With Blood Image, his compellingly original biography of Confederate cavalry leader Turner Ashby, Paul Anderson demonstrates that the symbol of a man can be just as important as the man himself. Renowned as a born leader, graceful horseman, and violent partisan warrior, Turner Ashby was one of the most famous fighting men of the Civil War. Rising to colonel of the 7th Virginia Cavalry, Ashby fought brilliantly under Thomas J. "Stonewall" Jackson during the 1862 Shenandoah Valley campaign until he died in battle near Harrisonburg, Virginia.
These bare facts of Ashby's wartime exploits scarcely convey the majesty and shaping force of the legend that grew around him while he lived and fought. Anderson explores how and why Ashby's admirers in the Shenandoah Valley made him into their essential icon of "home." Anderson also demonstrates that Ashby's image -- a catalytic, mesmerizing, and often contradictory combination of southern antebellum cultural ideals and wartime hopes and fears -- emerged during his own lifetime and was not a later creation of the Lost Cause.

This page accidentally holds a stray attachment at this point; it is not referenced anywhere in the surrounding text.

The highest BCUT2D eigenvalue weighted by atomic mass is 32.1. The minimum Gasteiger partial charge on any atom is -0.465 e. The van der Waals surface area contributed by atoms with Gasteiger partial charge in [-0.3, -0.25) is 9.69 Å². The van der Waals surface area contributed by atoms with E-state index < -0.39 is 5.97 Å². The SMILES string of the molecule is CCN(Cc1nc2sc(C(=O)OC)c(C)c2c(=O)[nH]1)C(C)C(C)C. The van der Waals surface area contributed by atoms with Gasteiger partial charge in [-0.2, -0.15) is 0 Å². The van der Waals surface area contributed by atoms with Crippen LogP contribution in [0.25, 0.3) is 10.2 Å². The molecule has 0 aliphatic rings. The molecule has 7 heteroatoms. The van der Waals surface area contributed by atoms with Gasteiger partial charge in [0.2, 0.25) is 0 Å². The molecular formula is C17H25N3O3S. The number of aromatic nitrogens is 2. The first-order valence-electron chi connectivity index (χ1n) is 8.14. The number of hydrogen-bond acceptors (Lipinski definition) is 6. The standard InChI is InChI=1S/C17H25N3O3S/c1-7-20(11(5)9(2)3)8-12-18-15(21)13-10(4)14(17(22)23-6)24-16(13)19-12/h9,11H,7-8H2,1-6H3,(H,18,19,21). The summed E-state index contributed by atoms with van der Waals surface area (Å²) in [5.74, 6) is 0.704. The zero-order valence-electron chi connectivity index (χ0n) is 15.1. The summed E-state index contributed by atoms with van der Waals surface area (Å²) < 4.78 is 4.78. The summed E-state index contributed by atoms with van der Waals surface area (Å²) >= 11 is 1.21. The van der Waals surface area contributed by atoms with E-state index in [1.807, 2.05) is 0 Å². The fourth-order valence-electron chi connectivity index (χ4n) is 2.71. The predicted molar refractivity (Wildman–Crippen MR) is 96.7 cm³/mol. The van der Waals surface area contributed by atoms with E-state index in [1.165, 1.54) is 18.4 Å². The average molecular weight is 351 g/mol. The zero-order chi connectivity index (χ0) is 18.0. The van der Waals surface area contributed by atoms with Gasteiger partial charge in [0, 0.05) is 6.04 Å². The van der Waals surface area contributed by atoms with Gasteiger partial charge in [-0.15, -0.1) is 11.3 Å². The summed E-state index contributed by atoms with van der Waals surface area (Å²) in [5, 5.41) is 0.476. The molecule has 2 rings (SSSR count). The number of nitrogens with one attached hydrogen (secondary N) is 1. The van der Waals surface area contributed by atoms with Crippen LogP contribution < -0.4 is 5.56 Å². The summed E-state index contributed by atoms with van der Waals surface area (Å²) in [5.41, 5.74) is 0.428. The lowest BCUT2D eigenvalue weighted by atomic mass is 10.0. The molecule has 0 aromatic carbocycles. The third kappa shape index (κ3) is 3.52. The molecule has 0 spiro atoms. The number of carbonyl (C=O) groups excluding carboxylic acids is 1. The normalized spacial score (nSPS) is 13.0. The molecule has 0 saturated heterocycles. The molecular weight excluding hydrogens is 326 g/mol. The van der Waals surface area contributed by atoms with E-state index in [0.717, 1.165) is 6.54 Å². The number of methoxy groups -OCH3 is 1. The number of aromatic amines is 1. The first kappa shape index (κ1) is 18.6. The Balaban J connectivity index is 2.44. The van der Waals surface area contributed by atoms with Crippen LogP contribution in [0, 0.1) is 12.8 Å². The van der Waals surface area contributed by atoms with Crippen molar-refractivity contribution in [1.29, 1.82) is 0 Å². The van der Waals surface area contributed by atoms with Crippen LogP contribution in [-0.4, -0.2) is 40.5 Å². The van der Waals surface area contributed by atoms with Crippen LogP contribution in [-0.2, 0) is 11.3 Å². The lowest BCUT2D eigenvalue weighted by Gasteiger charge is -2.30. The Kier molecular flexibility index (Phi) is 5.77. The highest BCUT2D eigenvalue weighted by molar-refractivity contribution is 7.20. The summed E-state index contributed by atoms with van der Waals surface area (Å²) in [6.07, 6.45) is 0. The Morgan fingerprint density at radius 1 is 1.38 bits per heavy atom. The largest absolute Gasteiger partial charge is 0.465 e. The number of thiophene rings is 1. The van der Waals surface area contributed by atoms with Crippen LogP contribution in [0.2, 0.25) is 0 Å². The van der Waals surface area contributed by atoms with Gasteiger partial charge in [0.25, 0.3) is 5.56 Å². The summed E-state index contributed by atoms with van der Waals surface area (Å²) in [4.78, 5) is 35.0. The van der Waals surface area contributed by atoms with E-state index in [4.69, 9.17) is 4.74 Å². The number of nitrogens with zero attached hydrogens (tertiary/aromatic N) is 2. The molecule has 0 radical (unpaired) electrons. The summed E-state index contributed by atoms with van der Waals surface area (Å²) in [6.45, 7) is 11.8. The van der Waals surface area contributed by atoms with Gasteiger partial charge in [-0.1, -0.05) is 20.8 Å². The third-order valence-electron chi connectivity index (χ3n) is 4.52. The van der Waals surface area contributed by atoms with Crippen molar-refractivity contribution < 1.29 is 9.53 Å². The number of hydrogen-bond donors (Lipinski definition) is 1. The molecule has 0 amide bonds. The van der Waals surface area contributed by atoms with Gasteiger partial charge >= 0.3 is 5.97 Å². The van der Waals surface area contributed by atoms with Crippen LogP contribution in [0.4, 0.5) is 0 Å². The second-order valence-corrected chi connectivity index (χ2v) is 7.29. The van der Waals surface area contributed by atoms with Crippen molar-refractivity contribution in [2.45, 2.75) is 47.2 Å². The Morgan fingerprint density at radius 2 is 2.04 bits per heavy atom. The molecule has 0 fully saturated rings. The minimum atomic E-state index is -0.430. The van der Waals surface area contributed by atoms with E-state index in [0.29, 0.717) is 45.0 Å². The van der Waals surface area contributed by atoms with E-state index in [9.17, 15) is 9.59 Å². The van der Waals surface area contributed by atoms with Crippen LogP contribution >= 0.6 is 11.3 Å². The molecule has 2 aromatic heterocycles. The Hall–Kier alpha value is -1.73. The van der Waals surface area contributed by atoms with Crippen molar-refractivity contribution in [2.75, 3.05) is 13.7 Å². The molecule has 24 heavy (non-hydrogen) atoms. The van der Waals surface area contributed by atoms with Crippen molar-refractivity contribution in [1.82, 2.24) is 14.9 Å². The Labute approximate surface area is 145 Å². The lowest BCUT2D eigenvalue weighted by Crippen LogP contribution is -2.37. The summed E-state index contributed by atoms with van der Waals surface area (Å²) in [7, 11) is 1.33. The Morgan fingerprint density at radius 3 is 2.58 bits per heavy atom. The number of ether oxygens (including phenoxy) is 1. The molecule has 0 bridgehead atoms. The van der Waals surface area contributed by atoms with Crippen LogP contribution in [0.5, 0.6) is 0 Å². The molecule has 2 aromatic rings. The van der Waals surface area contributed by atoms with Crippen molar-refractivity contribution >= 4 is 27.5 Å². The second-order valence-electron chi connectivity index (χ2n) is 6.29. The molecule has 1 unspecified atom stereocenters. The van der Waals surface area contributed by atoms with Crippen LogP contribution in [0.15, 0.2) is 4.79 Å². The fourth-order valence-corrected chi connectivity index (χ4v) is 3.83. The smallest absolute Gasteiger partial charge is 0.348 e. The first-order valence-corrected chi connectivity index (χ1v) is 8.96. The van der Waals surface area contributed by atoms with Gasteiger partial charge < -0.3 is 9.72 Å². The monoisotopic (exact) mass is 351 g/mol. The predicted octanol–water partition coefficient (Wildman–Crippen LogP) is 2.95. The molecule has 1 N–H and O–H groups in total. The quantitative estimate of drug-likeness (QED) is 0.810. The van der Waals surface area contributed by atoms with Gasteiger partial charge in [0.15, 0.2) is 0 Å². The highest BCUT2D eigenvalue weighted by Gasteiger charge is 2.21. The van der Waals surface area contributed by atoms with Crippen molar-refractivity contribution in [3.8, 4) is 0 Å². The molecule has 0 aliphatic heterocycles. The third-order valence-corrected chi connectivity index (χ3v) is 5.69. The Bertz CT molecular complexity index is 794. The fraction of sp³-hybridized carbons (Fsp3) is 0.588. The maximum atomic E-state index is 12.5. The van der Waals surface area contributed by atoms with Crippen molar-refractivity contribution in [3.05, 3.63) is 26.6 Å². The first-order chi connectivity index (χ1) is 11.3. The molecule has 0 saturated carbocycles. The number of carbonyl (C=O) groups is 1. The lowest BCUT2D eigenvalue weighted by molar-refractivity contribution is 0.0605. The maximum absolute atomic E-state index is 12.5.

Recognizing the power of Ashby's fame as knightly horseman, family defender, natural man and savage, and Confederate warrior, Anderson boldly organizes his study in four radial chapters that capture and reflect the circular energy of those images, each facet reinforcing and refreshing the others. With superb scholarship he shows that the force of Ashby's image was double-edged: it inspired admirers in the Shenandoah Valley, but it also shielded them from the savagery of a war that challenged the very ideals at the heart of their defense of home.